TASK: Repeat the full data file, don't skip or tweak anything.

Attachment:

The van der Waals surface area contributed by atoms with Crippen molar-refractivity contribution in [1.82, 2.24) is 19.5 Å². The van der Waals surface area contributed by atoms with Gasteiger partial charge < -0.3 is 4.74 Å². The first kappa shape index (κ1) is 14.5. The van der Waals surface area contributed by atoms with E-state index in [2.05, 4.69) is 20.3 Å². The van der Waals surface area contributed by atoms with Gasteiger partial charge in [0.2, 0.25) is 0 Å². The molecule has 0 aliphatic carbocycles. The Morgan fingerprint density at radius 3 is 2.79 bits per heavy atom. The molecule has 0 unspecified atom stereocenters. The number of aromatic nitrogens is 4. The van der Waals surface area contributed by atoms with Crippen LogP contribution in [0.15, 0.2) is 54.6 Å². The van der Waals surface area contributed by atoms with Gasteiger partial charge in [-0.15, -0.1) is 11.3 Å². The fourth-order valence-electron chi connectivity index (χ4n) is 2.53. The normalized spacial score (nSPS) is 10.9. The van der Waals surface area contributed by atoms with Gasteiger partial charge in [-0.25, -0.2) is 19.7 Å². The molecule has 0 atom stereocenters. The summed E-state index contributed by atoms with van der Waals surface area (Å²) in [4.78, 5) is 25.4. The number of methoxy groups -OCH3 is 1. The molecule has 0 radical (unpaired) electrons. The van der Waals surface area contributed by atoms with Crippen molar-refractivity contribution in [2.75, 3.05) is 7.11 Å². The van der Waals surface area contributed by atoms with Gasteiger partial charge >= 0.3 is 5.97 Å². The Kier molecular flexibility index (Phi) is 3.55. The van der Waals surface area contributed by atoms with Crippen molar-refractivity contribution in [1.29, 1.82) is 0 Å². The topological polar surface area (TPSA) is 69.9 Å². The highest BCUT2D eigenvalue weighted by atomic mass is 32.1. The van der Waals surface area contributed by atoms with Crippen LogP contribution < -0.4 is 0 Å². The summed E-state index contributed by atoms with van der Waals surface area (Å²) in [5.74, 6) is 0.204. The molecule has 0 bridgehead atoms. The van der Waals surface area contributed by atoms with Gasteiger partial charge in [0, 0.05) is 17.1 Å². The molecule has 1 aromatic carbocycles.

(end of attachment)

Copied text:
The van der Waals surface area contributed by atoms with Crippen molar-refractivity contribution in [1.82, 2.24) is 19.5 Å². The van der Waals surface area contributed by atoms with Gasteiger partial charge < -0.3 is 4.74 Å². The first kappa shape index (κ1) is 14.5. The van der Waals surface area contributed by atoms with E-state index in [2.05, 4.69) is 20.3 Å². The van der Waals surface area contributed by atoms with Gasteiger partial charge in [0.2, 0.25) is 0 Å². The molecule has 0 aliphatic carbocycles. The Morgan fingerprint density at radius 3 is 2.79 bits per heavy atom. The molecule has 0 unspecified atom stereocenters. The number of aromatic nitrogens is 4. The van der Waals surface area contributed by atoms with Crippen LogP contribution in [0.15, 0.2) is 54.6 Å². The van der Waals surface area contributed by atoms with Gasteiger partial charge in [-0.15, -0.1) is 11.3 Å². The fourth-order valence-electron chi connectivity index (χ4n) is 2.53. The normalized spacial score (nSPS) is 10.9. The van der Waals surface area contributed by atoms with Gasteiger partial charge in [-0.25, -0.2) is 19.7 Å². The molecule has 0 atom stereocenters. The summed E-state index contributed by atoms with van der Waals surface area (Å²) in [4.78, 5) is 25.4. The number of methoxy groups -OCH3 is 1. The molecule has 0 radical (unpaired) electrons. The van der Waals surface area contributed by atoms with Crippen molar-refractivity contribution in [2.75, 3.05) is 7.11 Å². The van der Waals surface area contributed by atoms with Gasteiger partial charge >= 0.3 is 5.97 Å². The Kier molecular flexibility index (Phi) is 3.55. The van der Waals surface area contributed by atoms with Crippen molar-refractivity contribution in [1.29, 1.82) is 0 Å². The topological polar surface area (TPSA) is 69.9 Å². The highest BCUT2D eigenvalue weighted by atomic mass is 32.1. The van der Waals surface area contributed by atoms with Crippen LogP contribution < -0.4 is 0 Å². The summed E-state index contributed by atoms with van der Waals surface area (Å²) in [5.74, 6) is 0.204. The molecule has 0 bridgehead atoms. The van der Waals surface area contributed by atoms with Gasteiger partial charge in [0, 0.05) is 17.1 Å². The molecule has 1 aromatic carbocycles.